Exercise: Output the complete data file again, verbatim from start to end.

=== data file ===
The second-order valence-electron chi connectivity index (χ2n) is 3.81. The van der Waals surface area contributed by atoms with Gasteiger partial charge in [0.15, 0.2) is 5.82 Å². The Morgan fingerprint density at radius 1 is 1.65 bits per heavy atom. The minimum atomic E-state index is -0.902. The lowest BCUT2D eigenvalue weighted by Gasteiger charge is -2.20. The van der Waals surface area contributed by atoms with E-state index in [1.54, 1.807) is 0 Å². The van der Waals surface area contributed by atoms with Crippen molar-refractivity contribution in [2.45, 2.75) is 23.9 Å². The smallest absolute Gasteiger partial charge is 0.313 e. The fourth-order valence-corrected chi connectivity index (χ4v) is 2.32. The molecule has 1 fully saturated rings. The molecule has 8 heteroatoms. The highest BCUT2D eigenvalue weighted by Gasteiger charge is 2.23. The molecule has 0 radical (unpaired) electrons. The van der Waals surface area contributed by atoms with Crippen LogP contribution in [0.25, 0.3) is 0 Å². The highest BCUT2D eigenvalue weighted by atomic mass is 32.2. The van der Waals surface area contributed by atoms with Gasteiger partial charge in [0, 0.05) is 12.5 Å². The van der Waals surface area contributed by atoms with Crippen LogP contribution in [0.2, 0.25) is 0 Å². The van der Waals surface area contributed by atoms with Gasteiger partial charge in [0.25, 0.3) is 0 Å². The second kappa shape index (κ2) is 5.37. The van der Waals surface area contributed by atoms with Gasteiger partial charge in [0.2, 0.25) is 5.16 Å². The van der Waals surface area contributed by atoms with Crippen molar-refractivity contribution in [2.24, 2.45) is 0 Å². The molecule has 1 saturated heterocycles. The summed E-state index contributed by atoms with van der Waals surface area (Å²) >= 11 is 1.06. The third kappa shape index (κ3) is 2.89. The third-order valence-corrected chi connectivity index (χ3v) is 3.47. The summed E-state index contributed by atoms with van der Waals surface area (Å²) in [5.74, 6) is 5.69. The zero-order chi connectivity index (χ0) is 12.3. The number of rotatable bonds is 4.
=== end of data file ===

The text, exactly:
The second-order valence-electron chi connectivity index (χ2n) is 3.81. The van der Waals surface area contributed by atoms with Gasteiger partial charge in [0.15, 0.2) is 5.82 Å². The Morgan fingerprint density at radius 1 is 1.65 bits per heavy atom. The minimum atomic E-state index is -0.902. The lowest BCUT2D eigenvalue weighted by Gasteiger charge is -2.20. The van der Waals surface area contributed by atoms with E-state index in [1.54, 1.807) is 0 Å². The van der Waals surface area contributed by atoms with Crippen molar-refractivity contribution in [2.45, 2.75) is 23.9 Å². The smallest absolute Gasteiger partial charge is 0.313 e. The fourth-order valence-corrected chi connectivity index (χ4v) is 2.32. The molecule has 1 fully saturated rings. The molecule has 8 heteroatoms. The highest BCUT2D eigenvalue weighted by Gasteiger charge is 2.23. The molecule has 0 radical (unpaired) electrons. The van der Waals surface area contributed by atoms with Crippen LogP contribution in [0.25, 0.3) is 0 Å². The highest BCUT2D eigenvalue weighted by atomic mass is 32.2. The van der Waals surface area contributed by atoms with Gasteiger partial charge in [0, 0.05) is 12.5 Å². The van der Waals surface area contributed by atoms with Crippen LogP contribution in [0.2, 0.25) is 0 Å². The van der Waals surface area contributed by atoms with Gasteiger partial charge in [0.25, 0.3) is 0 Å². The second kappa shape index (κ2) is 5.37. The van der Waals surface area contributed by atoms with Gasteiger partial charge in [0.2, 0.25) is 5.16 Å². The van der Waals surface area contributed by atoms with Crippen molar-refractivity contribution in [2.24, 2.45) is 0 Å². The molecule has 1 saturated heterocycles. The summed E-state index contributed by atoms with van der Waals surface area (Å²) >= 11 is 1.06. The third kappa shape index (κ3) is 2.89. The third-order valence-corrected chi connectivity index (χ3v) is 3.47. The summed E-state index contributed by atoms with van der Waals surface area (Å²) in [5.74, 6) is 5.69. The zero-order chi connectivity index (χ0) is 12.3. The number of rotatable bonds is 4.